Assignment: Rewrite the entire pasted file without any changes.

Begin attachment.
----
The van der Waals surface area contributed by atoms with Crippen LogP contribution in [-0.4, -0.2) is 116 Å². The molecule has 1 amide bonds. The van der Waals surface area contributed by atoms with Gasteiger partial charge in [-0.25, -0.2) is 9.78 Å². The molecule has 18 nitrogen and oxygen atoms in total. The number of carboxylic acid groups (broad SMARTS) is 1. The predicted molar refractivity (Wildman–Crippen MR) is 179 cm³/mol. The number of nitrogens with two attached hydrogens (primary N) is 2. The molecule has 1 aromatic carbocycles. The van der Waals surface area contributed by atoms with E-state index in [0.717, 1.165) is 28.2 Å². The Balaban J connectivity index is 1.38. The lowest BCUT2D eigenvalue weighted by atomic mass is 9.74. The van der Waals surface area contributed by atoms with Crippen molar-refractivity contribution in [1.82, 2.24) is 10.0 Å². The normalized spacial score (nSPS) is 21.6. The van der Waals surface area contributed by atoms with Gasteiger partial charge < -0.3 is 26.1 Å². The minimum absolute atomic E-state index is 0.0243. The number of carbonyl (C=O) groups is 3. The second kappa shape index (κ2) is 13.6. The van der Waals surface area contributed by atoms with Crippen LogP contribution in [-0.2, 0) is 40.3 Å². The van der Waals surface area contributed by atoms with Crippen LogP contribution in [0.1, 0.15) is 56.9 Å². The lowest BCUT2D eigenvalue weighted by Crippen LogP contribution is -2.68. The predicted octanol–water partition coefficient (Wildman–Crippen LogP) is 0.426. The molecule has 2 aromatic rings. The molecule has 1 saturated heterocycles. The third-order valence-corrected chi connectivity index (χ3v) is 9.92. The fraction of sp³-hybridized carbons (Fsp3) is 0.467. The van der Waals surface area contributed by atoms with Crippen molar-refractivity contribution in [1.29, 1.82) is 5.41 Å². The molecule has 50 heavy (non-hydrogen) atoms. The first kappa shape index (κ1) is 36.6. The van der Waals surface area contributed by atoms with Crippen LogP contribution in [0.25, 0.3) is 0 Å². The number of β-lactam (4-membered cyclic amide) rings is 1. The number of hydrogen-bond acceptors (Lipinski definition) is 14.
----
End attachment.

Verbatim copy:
The van der Waals surface area contributed by atoms with Crippen LogP contribution in [-0.4, -0.2) is 116 Å². The molecule has 1 amide bonds. The van der Waals surface area contributed by atoms with Gasteiger partial charge in [-0.25, -0.2) is 9.78 Å². The molecule has 18 nitrogen and oxygen atoms in total. The number of carboxylic acid groups (broad SMARTS) is 1. The predicted molar refractivity (Wildman–Crippen MR) is 179 cm³/mol. The number of nitrogens with two attached hydrogens (primary N) is 2. The molecule has 1 aromatic carbocycles. The van der Waals surface area contributed by atoms with E-state index in [0.717, 1.165) is 28.2 Å². The Balaban J connectivity index is 1.38. The lowest BCUT2D eigenvalue weighted by atomic mass is 9.74. The van der Waals surface area contributed by atoms with Crippen molar-refractivity contribution in [1.82, 2.24) is 10.0 Å². The normalized spacial score (nSPS) is 21.6. The van der Waals surface area contributed by atoms with Gasteiger partial charge < -0.3 is 26.1 Å². The minimum absolute atomic E-state index is 0.0243. The number of carbonyl (C=O) groups is 3. The second kappa shape index (κ2) is 13.6. The van der Waals surface area contributed by atoms with Crippen LogP contribution in [-0.2, 0) is 40.3 Å². The van der Waals surface area contributed by atoms with Crippen LogP contribution in [0.1, 0.15) is 56.9 Å². The lowest BCUT2D eigenvalue weighted by Crippen LogP contribution is -2.68. The predicted octanol–water partition coefficient (Wildman–Crippen LogP) is 0.426. The molecule has 2 aromatic rings. The molecule has 1 saturated heterocycles. The third-order valence-corrected chi connectivity index (χ3v) is 9.92. The fraction of sp³-hybridized carbons (Fsp3) is 0.467. The van der Waals surface area contributed by atoms with Crippen molar-refractivity contribution in [1.29, 1.82) is 5.41 Å². The molecule has 50 heavy (non-hydrogen) atoms. The first kappa shape index (κ1) is 36.6. The van der Waals surface area contributed by atoms with Crippen LogP contribution in [0.25, 0.3) is 0 Å². The number of β-lactam (4-membered cyclic amide) rings is 1. The number of hydrogen-bond acceptors (Lipinski definition) is 14.